Every year, thousands of innocent people are sent to jail only because they can’t afford to post bail, putting them at risk of losing their jobs, custody of their children — even their lives.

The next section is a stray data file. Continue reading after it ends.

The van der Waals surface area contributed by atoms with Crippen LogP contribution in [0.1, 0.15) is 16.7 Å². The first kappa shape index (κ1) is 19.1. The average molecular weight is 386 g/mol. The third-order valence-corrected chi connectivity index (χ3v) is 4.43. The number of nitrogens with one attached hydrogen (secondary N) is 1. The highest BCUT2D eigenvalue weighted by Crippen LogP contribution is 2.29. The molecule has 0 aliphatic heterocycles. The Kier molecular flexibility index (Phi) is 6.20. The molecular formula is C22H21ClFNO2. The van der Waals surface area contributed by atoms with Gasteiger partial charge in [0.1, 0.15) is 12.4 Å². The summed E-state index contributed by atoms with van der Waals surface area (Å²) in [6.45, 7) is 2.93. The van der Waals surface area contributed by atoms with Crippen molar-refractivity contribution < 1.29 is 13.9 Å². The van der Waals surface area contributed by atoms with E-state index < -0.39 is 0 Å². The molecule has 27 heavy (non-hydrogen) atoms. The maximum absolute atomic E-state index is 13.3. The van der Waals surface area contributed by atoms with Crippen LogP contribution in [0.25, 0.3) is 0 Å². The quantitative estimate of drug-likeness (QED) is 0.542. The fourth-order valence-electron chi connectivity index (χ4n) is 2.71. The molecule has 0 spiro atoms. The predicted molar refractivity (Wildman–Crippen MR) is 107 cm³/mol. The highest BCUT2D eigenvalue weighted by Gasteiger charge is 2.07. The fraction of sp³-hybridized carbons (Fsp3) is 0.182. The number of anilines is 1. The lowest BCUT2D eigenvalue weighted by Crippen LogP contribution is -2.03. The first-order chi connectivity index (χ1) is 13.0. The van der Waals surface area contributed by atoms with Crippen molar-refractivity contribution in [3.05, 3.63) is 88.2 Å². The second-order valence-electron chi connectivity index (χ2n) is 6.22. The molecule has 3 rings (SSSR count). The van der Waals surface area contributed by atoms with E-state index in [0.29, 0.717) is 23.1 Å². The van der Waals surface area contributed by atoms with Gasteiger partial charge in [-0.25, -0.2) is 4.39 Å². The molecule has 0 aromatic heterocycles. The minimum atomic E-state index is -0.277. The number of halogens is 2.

...‘‘Criminal justice,’’ President Obama said in a speech to the N.A.A.C.P. last month, ‘‘is not as fair as it should be. Mass incarceration makes our country worse off, and we need to do something about it.’’ Two days after the speech, Obama became the first sitting president to visit a federal prison, meeting with convicts in a corrections institution in El Reno, Okla. The setting was dramatic, but mass incarceration isn’t actually a federal problem. Of the 2.2 million people currently locked up in this country, fewer than one in 10 is being held in a federal prison. Far more are serving time in state prisons, and nearly three-quarters of a million aren’t in prison at all but in local city and county jails. Of those in jails, 60 percent haven’t been convicted of anything. They’re innocent in the eyes of the law, awaiting resolution in their cases. Some of these inmates are being held because they’re considered dangerous or unlikely to return to court for their hearings. But many of them simply cannot afford to pay the bail that has been set.